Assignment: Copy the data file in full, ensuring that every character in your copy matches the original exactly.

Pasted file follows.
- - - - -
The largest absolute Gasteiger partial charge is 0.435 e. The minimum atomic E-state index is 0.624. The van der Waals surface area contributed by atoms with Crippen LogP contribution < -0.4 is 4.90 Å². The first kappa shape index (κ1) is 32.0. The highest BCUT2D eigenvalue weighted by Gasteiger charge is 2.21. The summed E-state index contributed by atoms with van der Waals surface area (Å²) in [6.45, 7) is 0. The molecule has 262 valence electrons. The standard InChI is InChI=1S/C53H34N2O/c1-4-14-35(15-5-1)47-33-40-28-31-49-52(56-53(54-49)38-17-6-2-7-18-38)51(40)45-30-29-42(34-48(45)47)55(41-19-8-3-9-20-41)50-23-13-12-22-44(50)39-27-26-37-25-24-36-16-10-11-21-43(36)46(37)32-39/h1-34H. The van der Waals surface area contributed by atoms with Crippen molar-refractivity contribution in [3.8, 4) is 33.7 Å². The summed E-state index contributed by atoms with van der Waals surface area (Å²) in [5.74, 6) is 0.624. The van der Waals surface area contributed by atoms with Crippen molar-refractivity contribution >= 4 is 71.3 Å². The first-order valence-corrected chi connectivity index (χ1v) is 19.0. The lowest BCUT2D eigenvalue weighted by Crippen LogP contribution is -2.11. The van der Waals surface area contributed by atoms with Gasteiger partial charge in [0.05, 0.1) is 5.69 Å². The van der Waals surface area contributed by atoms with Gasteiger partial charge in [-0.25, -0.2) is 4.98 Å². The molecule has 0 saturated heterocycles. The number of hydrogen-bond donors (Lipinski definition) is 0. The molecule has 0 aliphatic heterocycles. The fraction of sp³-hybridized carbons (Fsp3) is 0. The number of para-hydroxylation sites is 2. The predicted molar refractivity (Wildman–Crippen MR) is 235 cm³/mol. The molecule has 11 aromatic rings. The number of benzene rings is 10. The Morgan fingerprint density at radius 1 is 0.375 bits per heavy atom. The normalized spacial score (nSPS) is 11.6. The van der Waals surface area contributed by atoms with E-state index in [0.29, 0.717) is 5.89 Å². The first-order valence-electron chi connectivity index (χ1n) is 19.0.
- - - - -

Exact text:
The largest absolute Gasteiger partial charge is 0.435 e. The minimum atomic E-state index is 0.624. The van der Waals surface area contributed by atoms with Crippen LogP contribution < -0.4 is 4.90 Å². The first kappa shape index (κ1) is 32.0. The highest BCUT2D eigenvalue weighted by Gasteiger charge is 2.21. The summed E-state index contributed by atoms with van der Waals surface area (Å²) in [6.45, 7) is 0. The molecule has 262 valence electrons. The standard InChI is InChI=1S/C53H34N2O/c1-4-14-35(15-5-1)47-33-40-28-31-49-52(56-53(54-49)38-17-6-2-7-18-38)51(40)45-30-29-42(34-48(45)47)55(41-19-8-3-9-20-41)50-23-13-12-22-44(50)39-27-26-37-25-24-36-16-10-11-21-43(36)46(37)32-39/h1-34H. The van der Waals surface area contributed by atoms with Crippen molar-refractivity contribution in [3.8, 4) is 33.7 Å². The summed E-state index contributed by atoms with van der Waals surface area (Å²) in [5.74, 6) is 0.624. The van der Waals surface area contributed by atoms with Crippen molar-refractivity contribution >= 4 is 71.3 Å². The first-order valence-corrected chi connectivity index (χ1v) is 19.0. The lowest BCUT2D eigenvalue weighted by Crippen LogP contribution is -2.11. The van der Waals surface area contributed by atoms with Gasteiger partial charge in [0.05, 0.1) is 5.69 Å². The van der Waals surface area contributed by atoms with Gasteiger partial charge in [-0.25, -0.2) is 4.98 Å². The molecule has 0 saturated heterocycles. The number of hydrogen-bond donors (Lipinski definition) is 0. The molecule has 0 aliphatic heterocycles. The fraction of sp³-hybridized carbons (Fsp3) is 0. The number of para-hydroxylation sites is 2. The predicted molar refractivity (Wildman–Crippen MR) is 235 cm³/mol. The molecule has 11 aromatic rings. The number of benzene rings is 10. The Morgan fingerprint density at radius 1 is 0.375 bits per heavy atom. The normalized spacial score (nSPS) is 11.6. The van der Waals surface area contributed by atoms with E-state index in [0.29, 0.717) is 5.89 Å². The first-order valence-electron chi connectivity index (χ1n) is 19.0.